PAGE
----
I didn’t get nervous until the sky lit up.

That’s what I saw last night the second before the power went out. The sky lit up with a bright blue flash to the east. I was in my kitchen, wondering if I had enough pots filled with water and trying not to freak out about the scary wind gusts hitting my windows, when the sky lit up in a way I’d never seen before. Kind of like a cross between lightning and an enormous searchlight. That’s when I got really scared. Because what was that? The zombie apocalypse? An alien abduction? Terrifying, yo.

The first blue flash wasn’t when the power went out. The lights were flickering and the wind was scary, so I went online for live coverage. I was looking out of my window wall. Which by the way? Is awesome to have every single day there’s not a hurricane. But when 70 mph wind gusts are slamming against those windows, you want to run and hide. It was weird because I was having an eerie feeling the power might go out after all. Con Edison had already turned out power in the evacuated Zone A (the southern tip of Manhattan and areas right near the rivers) and warned us that they would be turning out sections of lower Manhattan if flooding was imminent. Flooding can cause salt water to come in contact with the underground electrical grid, which can cause large-scale power outages.

So there I was at my window wall, looking south over 18th Street. Another blue flash lit up the eastern sky. And the power went out a second later. I can’t tell you how cool it was to see all the city lights and illuminated windows in my view go dark instantaneously. If I knew everything in my refrigerator would soon be rotting, I probably would have thought it was less cool.

In my panicked estimation, there were three possibilities for the outage. 1. The zombie apocalypse. 2. An alien abduction. 3. Con Ed turned out the power like they said they would. But no. That blue flash I saw was an explosion at the Con Ed substation.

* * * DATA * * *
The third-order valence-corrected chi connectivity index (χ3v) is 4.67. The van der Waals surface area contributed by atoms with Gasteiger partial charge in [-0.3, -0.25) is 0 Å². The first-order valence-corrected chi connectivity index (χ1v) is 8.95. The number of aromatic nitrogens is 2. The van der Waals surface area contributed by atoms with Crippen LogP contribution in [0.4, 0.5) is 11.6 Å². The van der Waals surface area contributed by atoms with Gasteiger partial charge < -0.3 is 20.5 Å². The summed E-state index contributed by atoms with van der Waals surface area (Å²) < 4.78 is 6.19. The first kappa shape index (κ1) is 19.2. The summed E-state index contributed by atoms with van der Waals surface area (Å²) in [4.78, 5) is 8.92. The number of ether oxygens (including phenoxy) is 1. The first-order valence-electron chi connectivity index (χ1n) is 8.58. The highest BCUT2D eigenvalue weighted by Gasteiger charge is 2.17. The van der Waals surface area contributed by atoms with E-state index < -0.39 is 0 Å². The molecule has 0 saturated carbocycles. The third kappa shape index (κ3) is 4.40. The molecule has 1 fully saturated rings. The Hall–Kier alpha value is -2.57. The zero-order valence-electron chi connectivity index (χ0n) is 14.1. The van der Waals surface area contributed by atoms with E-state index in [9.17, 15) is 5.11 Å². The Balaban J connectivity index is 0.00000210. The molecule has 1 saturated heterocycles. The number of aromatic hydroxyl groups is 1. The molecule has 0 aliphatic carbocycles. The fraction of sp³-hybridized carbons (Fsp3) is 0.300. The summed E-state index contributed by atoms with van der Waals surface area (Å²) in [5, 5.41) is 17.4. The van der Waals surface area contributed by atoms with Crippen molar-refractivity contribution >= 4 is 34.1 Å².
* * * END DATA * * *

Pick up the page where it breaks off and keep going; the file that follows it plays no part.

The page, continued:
How did I find out about the explosion? By venturing into the dark hallway of my floor with a flashlight to knock on my friend Jayne’s door. She was all hooked up with an emergency radio. They were saying that the power should be on by tomorrow.

Lower Manhattan blackout during Hurricane Sandy

Well, tomorrow is today. I am writing this from my friends’ place on the Upper West Side. Lower Manhattan is entirely dark. There’s no electricity at all. The subways aren’t working. My building has no running water. No heat. I did not open my refrigerator once, but am still worried about all the food I’ll have to throw out. Including several bags of Trader Joe’s Tofu Edamame Nuggets (aka my new addiction) in the freezer. Really? Could we at least spare the nuggets? You know it’s bad when the nuggets don’t make it. So I packed some stuff and hiked up to 76th Street, stopping briefly to gawk at that dangling crane.

The living is pretty sweet here on the Upper West. There are lights. There is Internet. I won’t have to read by flashlight like I did last night. There’s running water and heat. You can even flush the toilet without having to manually refill the tank! I might stay forever, Tim and Nick. Just so you guys know. Thanks for being a ray of light in the dark.

17 thoughts on “dark

    • Did you hear about the apartment building on 14th & 8th? The entire wall blew off. You could see right into the apartments and everything. Emergency crew were already stationed there before it happened, so whoever was home must have seen the walls ripping apart. Way more scary for them!

  1. i’m totally praying for my friends out in the east coast. i’m so relieved to hear that you’re doing chill, though.
    stay safe, susane!
    hannah xx

  2. Sad about the nuggets, but did you save the quorn? (On the coast of Maine, I lost power for 16 hours. I don’t dare to open my fridge)

    • I was just telling my friend Tim about the Quorn. Sadly, it all has to go. I’m planning to go back to my place tomorrow to empty the fridge before it starts smelling. Food safety guidelines say that most frozen foods without power for 24 hours (or 48 hours if they’re tightly packed) are toast. Everything in my refrigerator has to be thrown out. Except maybe for the butter.

      You are doing much better than I am! Your frozen food should be fine. Here’s that guide about the rest: http://www.fsis.usda.gov/pdf/severe_storms_and_hurricanes_guide.pdf

    • Thanks! As sad as the loss of nuggets is, it’s nothing compared to the enormous losses so many people experienced. That perspective is what I will have in mind as I throw out everything in my refrigerator tomorrow…

  3. Pingback: non-coincidence | Susane Colasanti – Blog


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